Higher octane can help automakers and consumers too

Last year we urged the Environmental Protection Agency to consider fuels as part of the pathway to meet the U.S. fuel economy standards.

We staked out our position within the Midterm Evaluation of standards set for vehicles to be sold during model years (MY) 2022 to 2025. The evaluation required that the government decide by spring 2018 whether the U.S. is on track to meet the future standards.

However, the Obama administration prematurely ended this assessment in January. Now the process has been reopened by the current administration on its original timeline, giving all stakeholders a new opportunity to weigh in, and the agency more time to fully consider all information.

When it solicited public comments this time, EPA specifically asked for more feedback on higher-octane fuels and the role they could play in improving fuel economy.

We’ve remained consistent in our position that high-octane fuels can provide numerous benefits, including improving mileage, which saves drivers money compared with other options. A higher octane rating for fuel at the pump can also reduce emissions that create smog and harm the environment. Read our post on the importance of octane as a property of fuel.

“Better fuels will not only facilitate cost‐effective compliance with the 2022‐2025 standards and facilitate continued progress beyond 2025, but will also ensure that consumers continue to have affordable vehicle options that meet their needs,” we wrote. Read our complete comments here.

This process gives the public voice. That’s where you come in. It is too important to remain on the sidelines. An easy way to stay up to date is to bookmark our Policy Cafe page. Share that information with friends and family.

Currently, auto companies receive credits for making all manner of fuel-efficient technologies. Electric vehicles (EVs) get a particularly enticing credit, provided they’re sold off the lot. But EVs still come at a high vehicle cost, which is prohibitive for many drivers. We hope that changes. For now, government policies need to be realistic in what consumers want to drive and can afford.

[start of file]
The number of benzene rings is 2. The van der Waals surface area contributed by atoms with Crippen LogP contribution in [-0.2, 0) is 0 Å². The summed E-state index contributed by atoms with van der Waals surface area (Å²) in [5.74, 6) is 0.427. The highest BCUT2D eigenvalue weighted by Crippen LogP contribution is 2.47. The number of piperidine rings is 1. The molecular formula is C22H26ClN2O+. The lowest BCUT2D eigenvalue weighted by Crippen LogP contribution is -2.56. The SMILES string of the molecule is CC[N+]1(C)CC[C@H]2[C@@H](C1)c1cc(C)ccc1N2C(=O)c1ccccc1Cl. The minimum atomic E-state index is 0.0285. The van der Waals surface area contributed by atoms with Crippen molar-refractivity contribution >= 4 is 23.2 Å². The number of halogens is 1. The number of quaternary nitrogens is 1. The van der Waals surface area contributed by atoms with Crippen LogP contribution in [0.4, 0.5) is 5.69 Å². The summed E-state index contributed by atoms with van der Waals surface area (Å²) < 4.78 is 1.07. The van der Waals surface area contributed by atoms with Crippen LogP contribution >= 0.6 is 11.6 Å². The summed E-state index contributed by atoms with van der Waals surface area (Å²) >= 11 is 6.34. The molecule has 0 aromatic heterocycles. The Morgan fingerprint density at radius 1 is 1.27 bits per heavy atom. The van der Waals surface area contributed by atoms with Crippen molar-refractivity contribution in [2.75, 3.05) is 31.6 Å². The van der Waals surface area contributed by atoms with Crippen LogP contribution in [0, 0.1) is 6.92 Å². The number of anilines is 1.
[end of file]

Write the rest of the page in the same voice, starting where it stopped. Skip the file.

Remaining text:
To ensure continued progress, the standards must continue to accommodate the entire range of consumer preferences and budgets: those who need trucks and SUVs, as well as those who like and can afford sophisticated technologies like EVs.

Increasing the octane rating of fuel (usually the minimum you see at the station is 87), combined with the development of high-compression engine technology, could “provide a low-cost pathway” to achieve higher fuel economy, according to a 2015 study by the National Academy of Sciences. Ethanol, a high-octane booster, could play an increased role in that low-cost pathway.

“While octane can come from the refinery, ethanol is currently the cheapest and cleanest source of high octane,” our comments say.

Those economic gains aren’t limited to cheaper prices at the pump, either. As our comments illustrate, better fuel economy means we use less petroleum, which reduces oil imports. It also means greater demand for U.S.-produced fuels, creating jobs right here at home.

“We think that EPA can and should take measures to advance the cause of octane, diversify our fuel supply, and pave the way for continued progress in fuel economy, which saves consumers money, because more miles per gallon means more miles per dollar spent at the fuel pump. Everyone wins with that,” said Fuel Freedom’s Vice President of Policy and the Environment, Robin Vercruse.

What happens next? The fuel economy standards are intended as a blueprint for the future, giving automakers, suppliers, and other interested parties time to plan ahead. This process takes time. If the agencies determine we’re not on track to hit those targets for MY2022 to 2025, the clock begins again while new standards are crafted.

When the time comes, we’ll call on you to mobilize and make your voice heard. If you care about air quality, national security, saving money, creating jobs, or protecting the environment — or if you simply want to ensure the market has competition to keep fuel prices low — this is the issue for you.

 

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